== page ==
I've tried all the trendy and classic coffee drinks from frappu-whats-its to espresso. I've mastered coffee-house lingo. I've spent way too much money on expensive coffee beans. I've got a French press, and a drip coffee maker. I've tinkered with my daily java, adding chunks of cinnamon and a splash of vanilla. I like cream more than sugar. I prefer a dark-roasted (not burnt) full-bodied coffee with hints of sweetness and cocoa, that's not too acidic. Seriously, I never thought this much about coffee before and by Seattle standards I am an amateur. But I thought I had it pretty well figured out...until a recently trip to Arizona to visit my parents.
Let me give you a little back story. My dad has been a coffee drinker all his life. He took it black, probably harkening back to his days in the army. I remember the agonizing, lingering over coffee at restaurants. (Agonizing for a child, so we're talkin' 10 or 15 minutes here.) My dad would order coffee and my brother and I would groan because we were done eating and wanted to go. We'd even take turns gulping swigs of bitter blackness from his cup just to speed the process.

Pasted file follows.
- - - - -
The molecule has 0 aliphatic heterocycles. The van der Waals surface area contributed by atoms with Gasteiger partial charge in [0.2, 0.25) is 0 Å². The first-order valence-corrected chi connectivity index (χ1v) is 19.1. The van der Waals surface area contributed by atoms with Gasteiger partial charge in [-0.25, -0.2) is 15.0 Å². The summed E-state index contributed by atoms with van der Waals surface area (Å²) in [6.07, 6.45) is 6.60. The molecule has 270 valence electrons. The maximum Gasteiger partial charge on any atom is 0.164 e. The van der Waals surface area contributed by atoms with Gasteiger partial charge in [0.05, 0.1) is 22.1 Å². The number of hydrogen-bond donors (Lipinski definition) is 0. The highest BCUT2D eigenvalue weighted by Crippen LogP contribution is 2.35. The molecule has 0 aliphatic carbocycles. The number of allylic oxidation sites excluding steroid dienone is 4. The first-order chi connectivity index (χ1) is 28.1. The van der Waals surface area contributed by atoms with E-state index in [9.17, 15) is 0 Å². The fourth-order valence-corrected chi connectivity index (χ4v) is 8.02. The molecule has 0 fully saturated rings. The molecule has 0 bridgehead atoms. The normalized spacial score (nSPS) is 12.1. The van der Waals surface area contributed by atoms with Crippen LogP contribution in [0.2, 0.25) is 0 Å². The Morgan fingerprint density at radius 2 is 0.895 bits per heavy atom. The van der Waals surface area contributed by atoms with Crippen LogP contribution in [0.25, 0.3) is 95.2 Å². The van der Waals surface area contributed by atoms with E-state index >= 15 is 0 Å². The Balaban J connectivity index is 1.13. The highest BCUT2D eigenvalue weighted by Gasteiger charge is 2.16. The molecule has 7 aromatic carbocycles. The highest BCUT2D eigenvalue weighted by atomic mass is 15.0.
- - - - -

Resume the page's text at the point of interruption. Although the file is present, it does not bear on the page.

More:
Although he was a diner-coffee drinker, my dad always seemed to be on a quest for "a good cup of coffee." He'd try different blends and ask what restaurants were serving. He'd complain about weak coffee, grouse about bitterness. Out of exasperation, he even turned to tea for a while.
When he recently told me that he'd figured out the key to the "good cup of coffee" I was naturally intrigued. So here it is. Are you ready for it? A percolator. Doesn't that conjure up visions of 1950's housewives? Let's just say I was skeptical - until my last visit.
He pulled out the percolator on my first morning at home, brewed up a pot, and I was sold! The coffee was full-bodied, with a satisfying mouth-feel. Really, I mean it. It didn't taste like coffee-flavored water. It was richer, more rounded. I just couldn't get over it. (Don't you just hate when your dad it right?)
I just don't understand why drip coffee makers have become the norm? Maybe it's the perception that drip coffee makers take less time? That may have been the case 30 years ago, but modern percolators brew coffee as quickly as drip machines - approximately, one cup per minute. Plus, a percolator uses half the coffee grounds to make the same amount of coffee that a drip maker does. And, the percolator is greener because it doesn't use filters.
Quick, economical, environmentally-friendly, and really good coffee. What's not to love?! So, I've traded in my expensive drip machine for a quirky looking, relic of a by-gone era. Join me at my next coffee klatch, won't you?
How do you take your coffee? Have you figured out the perfect blend? Do you love your coffee maker? Tell me your story!